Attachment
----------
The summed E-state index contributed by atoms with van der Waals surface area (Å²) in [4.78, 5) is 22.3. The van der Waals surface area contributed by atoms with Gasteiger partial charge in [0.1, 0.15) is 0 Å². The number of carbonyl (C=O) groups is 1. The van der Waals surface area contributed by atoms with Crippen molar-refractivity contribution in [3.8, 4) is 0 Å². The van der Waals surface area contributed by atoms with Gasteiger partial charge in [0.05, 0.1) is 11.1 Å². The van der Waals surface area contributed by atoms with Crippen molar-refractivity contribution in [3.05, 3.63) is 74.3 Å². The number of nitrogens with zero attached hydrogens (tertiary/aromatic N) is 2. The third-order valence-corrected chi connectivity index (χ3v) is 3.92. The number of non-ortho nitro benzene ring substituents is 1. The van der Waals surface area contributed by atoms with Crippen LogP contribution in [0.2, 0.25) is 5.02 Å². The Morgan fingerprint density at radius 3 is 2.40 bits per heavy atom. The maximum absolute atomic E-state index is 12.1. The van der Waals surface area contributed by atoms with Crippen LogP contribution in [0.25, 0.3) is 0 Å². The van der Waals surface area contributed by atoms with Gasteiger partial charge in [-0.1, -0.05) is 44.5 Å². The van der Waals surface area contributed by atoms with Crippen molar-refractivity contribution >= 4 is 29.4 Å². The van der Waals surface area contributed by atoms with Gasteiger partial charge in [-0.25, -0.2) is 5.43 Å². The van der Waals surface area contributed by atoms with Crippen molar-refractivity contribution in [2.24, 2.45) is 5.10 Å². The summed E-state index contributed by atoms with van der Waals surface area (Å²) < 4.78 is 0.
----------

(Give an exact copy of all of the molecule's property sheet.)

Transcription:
The summed E-state index contributed by atoms with van der Waals surface area (Å²) in [4.78, 5) is 22.3. The van der Waals surface area contributed by atoms with Gasteiger partial charge in [0.1, 0.15) is 0 Å². The number of carbonyl (C=O) groups is 1. The van der Waals surface area contributed by atoms with Crippen molar-refractivity contribution in [3.8, 4) is 0 Å². The van der Waals surface area contributed by atoms with Gasteiger partial charge in [0.05, 0.1) is 11.1 Å². The van der Waals surface area contributed by atoms with Crippen molar-refractivity contribution in [3.05, 3.63) is 74.3 Å². The number of nitrogens with zero attached hydrogens (tertiary/aromatic N) is 2. The third-order valence-corrected chi connectivity index (χ3v) is 3.92. The number of non-ortho nitro benzene ring substituents is 1. The van der Waals surface area contributed by atoms with Crippen LogP contribution in [0.2, 0.25) is 5.02 Å². The Morgan fingerprint density at radius 3 is 2.40 bits per heavy atom. The maximum absolute atomic E-state index is 12.1. The van der Waals surface area contributed by atoms with Crippen LogP contribution in [0.25, 0.3) is 0 Å². The van der Waals surface area contributed by atoms with Gasteiger partial charge in [-0.1, -0.05) is 44.5 Å². The van der Waals surface area contributed by atoms with Crippen molar-refractivity contribution >= 4 is 29.4 Å². The van der Waals surface area contributed by atoms with Gasteiger partial charge in [-0.25, -0.2) is 5.43 Å². The van der Waals surface area contributed by atoms with Crippen molar-refractivity contribution in [2.24, 2.45) is 5.10 Å². The summed E-state index contributed by atoms with van der Waals surface area (Å²) < 4.78 is 0.